Country reports add to the general topic of corporate accountability through an analysis of national rules governing the reach of domestic penal power and how they establish liability for crimes committed by corporations along a supply chain. A General Report is based on all Country Reports submitted for the International Colloquium Section IV at the University of Basel on 2-4 June 2017.

This volume also includes the resolution adopted by the participants of the Basel colloquium. It thus offers a detailed synopsis of jurisdictional problems and possible solutions for viable corporate criminal liability along the supply chain. It illustrates the broad challenges raised by targeting corporations for allegedly causing harm in third countries with regard to territory and sovereignty in the age of globalisation.

Keywords: corporate company criminal liability, human rights violations, UN Guiding Principles, transnational jurisdiction, Ruggie Principles, Territoriality and Criminal Justice, Personality Principle, Directive 2014/95/EU, Strategic Litigation, universal jurisdiction, supply chain, multinational corporation

Suggested Citation

Gless, Sabine and Wood, Sarah and Gallant, Kenneth S. and Ivory, Radha and John, Anna and van Gelder, Emma and Ryngaert, Cedric and Helenius, Dan and Lelieur, Juliette and Boese, Martin and Di Paolo, Gabriella and Bogush, Gleb and Beloborodov, Vitaly and Pieth, Mark and Sun Beale, Sara and Broniszewska-Emdin, Sylwia, Prosecuting Corporations for Violations of International Criminal Law: Jurisdictional Issues (June 28, 2018). Prosecuting Corporations for Violations of International Criminal Law: Jurisdictional Issues (International Colloquium Section 4, Basel, 21-23 June 2018) Edited by S. Gless S. Broniszewska-Emdin . Available at SSRN: https://ssrn.com/abstract=3204487

Sabine Gless (Contact Author)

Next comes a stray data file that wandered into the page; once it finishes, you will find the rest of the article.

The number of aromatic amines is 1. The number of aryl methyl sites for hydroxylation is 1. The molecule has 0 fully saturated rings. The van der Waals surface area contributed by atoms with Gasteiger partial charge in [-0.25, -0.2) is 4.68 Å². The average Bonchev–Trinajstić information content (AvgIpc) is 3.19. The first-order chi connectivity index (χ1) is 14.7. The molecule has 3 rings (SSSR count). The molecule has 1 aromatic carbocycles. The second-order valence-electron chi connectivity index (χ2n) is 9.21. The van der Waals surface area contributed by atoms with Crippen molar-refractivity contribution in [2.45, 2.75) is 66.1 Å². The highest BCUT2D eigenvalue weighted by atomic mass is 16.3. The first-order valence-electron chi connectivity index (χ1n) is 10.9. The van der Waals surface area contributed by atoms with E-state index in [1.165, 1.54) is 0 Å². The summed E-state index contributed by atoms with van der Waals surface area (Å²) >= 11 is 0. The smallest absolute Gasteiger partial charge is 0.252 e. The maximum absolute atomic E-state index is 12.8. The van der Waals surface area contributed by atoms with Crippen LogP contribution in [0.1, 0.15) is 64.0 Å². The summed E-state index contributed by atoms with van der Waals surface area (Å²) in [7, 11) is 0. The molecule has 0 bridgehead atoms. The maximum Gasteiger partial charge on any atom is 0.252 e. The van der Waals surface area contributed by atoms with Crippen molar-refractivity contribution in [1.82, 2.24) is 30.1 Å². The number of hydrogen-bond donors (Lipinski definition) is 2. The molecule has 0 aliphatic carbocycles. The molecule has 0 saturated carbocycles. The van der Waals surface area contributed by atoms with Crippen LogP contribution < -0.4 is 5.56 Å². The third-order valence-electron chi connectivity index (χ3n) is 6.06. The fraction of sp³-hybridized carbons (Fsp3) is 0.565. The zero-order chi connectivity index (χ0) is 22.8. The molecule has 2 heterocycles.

University of Basel ( email )

Petersplatz 1
Basel, CH-4003
Switzerland

Sarah Wood

affiliation not provided to SSRN

Kenneth S. Gallant

University of Arkansas at Little Rock - William H. Bowen School of Law ( email )

1201 McMath Street
Little Rock, AR 72202
United States
501-324-9912 (Phone)

Radha Ivory

Basel Institute on Governance ( email )

Steinenring 60
Basel, 4051
Switzerland

The University of Queensland, T.C. Beirne School of Law ( email )

The University of Queensland
St Lucia
4072 Brisbane, Queensland 4072
Australia

Anna John

affiliation not provided to SSRN

Emma Van Gelder

affiliation not provided to SSRN

Cedric Ryngaert

Utrecht University School of Law (the Netherlands) ( email )

3508 TC Utrecht
Utrecht
Netherlands

Dan Helenius

affiliation not provided to SSRN

Juliette Lelieur

University of Strasbourg ( email )

61, avenue de la foret noire
Strasbourg, Alsace 3000
France

Martin Boese

affiliation not provided to SSRN

Gabriella Di Paolo

affiliation not provided to SSRN

Gleb Bogush

Moscow State University ( email )

GSP-2, Leninskie Gory
Moscow, 119992
Russia

Vitaly Beloborodov

affiliation not provided to SSRN

Mark Pieth

affiliation not provided to SSRN

No Address Available

Sara Sun Beale

Duke University School of Law ( email )

210 Science Drive
Box 90362
Durham, NC 27708
United States
919-613-7091 (Phone)
919-613-7231 (Fax)

Sylwia Broniszewska-Emdin

University of Basel ( email )

Petersplatz 1
Basel, CH-4003
Switzerland